Systems analysis of drug-induced receptor tyrosine kinase reprogramming following targeted mono- and combination anti-cancer therapy
MetadataShow full item record
The receptor tyrosine kinases (RTKs) are key drivers of cancer progression and targets for drug therapy. A major challenge in anti-RTK treatment is the dependence of drug effectiveness on co-expression of multiple RTKs which defines resistance to single drug therapy. Reprogramming of the RTK network leading to alteration in RTK co-expression in response to drug intervention is a dynamic mechanism of acquired resistance to single drug therapy in many cancers. One route to overcome this resistance is combination therapy. We describe the results of a joint in silico, in vitro, and in vivo investigations on the efficacy of trastuzumab, pertuzumab and their combination to target the HER2 receptors. Computational modelling revealed that these two drugs alone and in combination differentially suppressed RTK network activation depending on RTK co-expression. Analyses of mRNA expression in SKOV3 ovarian tumour xenograft showed up-regulation of HER3 following treatment. Considering this in a computational model revealed that HER3 up-regulation reprograms RTK kinetics from HER2 homodimerisation to HER3/HER2 heterodimerisation. The results showed synergy of the trastuzumab and pertuzumab combination treatment of the HER2 overexpressing tumour can be due to an independence of the combination effect on HER3/HER2 composition when it changes due to drug-induced RTK reprogramming.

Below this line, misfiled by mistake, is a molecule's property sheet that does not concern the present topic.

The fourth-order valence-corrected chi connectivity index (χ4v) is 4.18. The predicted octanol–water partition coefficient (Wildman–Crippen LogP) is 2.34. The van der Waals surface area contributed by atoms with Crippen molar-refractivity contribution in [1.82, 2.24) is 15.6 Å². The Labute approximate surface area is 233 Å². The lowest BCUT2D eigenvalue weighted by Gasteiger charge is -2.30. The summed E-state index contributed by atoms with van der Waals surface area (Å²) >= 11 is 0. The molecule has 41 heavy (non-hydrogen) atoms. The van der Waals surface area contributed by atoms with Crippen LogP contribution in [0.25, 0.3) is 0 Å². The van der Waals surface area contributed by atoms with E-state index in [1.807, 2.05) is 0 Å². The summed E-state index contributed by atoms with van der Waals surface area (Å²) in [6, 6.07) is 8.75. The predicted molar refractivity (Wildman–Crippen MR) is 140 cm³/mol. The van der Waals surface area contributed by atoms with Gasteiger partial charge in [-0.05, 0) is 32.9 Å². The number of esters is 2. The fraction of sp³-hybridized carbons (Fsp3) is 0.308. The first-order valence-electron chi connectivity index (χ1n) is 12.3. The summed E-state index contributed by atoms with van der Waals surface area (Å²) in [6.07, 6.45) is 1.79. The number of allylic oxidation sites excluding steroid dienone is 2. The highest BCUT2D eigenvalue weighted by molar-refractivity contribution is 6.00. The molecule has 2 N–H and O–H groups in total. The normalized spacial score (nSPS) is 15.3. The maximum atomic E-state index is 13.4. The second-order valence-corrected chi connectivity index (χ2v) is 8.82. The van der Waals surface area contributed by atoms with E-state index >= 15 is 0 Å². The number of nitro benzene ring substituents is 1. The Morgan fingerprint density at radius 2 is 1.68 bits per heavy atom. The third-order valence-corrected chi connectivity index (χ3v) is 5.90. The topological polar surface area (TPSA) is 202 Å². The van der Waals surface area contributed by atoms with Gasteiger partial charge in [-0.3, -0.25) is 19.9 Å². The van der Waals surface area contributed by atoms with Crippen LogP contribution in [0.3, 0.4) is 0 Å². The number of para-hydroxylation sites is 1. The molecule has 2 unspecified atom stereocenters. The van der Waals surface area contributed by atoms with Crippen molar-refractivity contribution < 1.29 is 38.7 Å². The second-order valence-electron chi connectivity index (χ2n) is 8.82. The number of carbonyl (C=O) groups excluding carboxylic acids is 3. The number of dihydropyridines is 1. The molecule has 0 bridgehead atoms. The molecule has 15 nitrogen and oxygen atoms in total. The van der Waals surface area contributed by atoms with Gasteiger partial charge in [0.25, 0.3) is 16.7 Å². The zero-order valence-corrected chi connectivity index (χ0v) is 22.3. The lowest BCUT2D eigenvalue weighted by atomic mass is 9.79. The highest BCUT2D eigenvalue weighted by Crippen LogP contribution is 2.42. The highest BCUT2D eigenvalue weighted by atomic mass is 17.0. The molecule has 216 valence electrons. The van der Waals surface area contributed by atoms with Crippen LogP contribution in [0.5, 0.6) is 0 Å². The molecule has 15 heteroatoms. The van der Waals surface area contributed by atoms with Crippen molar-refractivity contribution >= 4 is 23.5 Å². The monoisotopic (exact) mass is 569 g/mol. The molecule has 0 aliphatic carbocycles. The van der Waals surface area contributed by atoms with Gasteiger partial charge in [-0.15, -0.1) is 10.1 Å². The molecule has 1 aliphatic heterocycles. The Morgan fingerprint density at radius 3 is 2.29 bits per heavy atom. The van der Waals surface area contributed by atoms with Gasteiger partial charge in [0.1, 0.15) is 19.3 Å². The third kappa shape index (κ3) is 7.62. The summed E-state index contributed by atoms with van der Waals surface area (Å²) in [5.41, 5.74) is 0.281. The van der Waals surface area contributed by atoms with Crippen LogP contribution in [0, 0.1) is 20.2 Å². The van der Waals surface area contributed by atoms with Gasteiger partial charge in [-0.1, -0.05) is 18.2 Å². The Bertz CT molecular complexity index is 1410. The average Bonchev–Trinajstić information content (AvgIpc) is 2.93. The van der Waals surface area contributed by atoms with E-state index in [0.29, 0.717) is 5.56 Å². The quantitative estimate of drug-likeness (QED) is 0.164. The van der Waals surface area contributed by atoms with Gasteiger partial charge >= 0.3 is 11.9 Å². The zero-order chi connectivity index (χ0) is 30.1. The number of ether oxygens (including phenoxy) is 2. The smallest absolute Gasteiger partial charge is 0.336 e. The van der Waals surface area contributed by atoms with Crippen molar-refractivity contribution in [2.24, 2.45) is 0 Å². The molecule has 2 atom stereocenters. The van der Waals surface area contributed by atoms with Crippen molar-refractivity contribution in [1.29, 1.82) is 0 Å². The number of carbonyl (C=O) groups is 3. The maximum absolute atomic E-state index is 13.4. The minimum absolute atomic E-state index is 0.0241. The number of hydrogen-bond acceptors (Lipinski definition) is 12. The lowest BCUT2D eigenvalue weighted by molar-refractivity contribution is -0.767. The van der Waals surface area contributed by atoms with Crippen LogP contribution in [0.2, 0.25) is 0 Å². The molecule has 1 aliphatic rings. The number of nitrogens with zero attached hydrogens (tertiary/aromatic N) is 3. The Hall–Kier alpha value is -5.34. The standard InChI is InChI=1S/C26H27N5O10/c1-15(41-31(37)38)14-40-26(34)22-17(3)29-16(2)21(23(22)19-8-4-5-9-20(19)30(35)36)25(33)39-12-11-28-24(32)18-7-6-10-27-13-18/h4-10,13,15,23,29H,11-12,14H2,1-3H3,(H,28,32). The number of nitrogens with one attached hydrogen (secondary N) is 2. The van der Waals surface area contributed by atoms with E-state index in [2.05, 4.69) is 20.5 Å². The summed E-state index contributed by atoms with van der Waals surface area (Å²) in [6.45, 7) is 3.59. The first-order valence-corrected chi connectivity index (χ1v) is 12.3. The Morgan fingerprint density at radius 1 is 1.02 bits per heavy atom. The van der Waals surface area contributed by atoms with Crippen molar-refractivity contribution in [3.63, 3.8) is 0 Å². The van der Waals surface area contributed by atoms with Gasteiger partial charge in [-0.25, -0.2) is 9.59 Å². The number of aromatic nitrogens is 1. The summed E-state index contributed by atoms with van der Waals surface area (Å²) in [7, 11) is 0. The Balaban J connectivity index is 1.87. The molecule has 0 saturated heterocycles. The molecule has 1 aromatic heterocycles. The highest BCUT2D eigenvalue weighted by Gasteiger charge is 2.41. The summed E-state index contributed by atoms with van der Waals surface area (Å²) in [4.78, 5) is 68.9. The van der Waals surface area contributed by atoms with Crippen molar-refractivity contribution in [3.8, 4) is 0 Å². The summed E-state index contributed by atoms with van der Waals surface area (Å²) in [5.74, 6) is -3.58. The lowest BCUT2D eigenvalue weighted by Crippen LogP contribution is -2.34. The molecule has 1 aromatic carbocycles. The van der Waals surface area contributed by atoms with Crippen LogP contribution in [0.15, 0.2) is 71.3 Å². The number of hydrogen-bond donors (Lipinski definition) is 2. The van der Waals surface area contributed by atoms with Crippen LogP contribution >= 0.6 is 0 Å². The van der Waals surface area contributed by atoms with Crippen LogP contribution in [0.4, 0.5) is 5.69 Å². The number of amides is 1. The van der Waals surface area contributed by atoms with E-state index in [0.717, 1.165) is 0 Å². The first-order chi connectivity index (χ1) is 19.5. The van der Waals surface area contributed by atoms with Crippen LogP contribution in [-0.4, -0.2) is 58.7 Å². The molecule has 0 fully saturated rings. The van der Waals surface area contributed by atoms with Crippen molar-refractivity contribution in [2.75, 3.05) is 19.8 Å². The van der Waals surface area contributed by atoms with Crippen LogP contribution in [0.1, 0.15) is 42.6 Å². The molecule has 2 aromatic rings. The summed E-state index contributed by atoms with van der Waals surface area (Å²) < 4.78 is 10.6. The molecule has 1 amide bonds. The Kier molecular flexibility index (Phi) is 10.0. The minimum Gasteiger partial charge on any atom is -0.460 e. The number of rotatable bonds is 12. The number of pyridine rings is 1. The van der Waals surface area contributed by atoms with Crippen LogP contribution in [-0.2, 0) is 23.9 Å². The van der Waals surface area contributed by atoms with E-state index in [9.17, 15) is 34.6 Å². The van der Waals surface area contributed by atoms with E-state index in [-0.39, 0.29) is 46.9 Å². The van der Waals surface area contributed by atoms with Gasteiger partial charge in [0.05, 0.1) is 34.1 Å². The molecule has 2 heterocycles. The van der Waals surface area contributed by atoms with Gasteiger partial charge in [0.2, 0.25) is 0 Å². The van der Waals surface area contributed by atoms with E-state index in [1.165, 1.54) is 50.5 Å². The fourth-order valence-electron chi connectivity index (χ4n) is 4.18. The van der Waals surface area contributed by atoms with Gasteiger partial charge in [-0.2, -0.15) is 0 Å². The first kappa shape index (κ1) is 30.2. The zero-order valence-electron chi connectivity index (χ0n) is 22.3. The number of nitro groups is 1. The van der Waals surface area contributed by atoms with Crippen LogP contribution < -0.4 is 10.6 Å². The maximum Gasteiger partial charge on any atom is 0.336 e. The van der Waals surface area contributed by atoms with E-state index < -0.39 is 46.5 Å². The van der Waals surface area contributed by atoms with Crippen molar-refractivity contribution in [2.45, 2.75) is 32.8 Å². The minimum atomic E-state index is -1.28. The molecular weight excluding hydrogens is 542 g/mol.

Goltsov , A , Deeni , Y , Khalil , H S , Soininen , T , Kyriakidis , S , Hu , H , Langdon , S P , Harrison , D J & Bown , J 2014 , ' Systems analysis of drug-induced receptor tyrosine kinase reprogramming following targeted mono- and combination anti-cancer therapy ' Cells , vol. 3 , no. 2 , pp. 563-591 . DOI: 10.3390/cells3020563
© 2014 by the authors; licensee MDPI, Basel, Switzerland. This article is an open access article distributed under the terms and conditions of the Creative Commons Attribution license (http://creativecommons.org/licenses/by/3.0/)
Items in the St Andrews Research Repository are protected by copyright, with all rights reserved, unless otherwise indicated.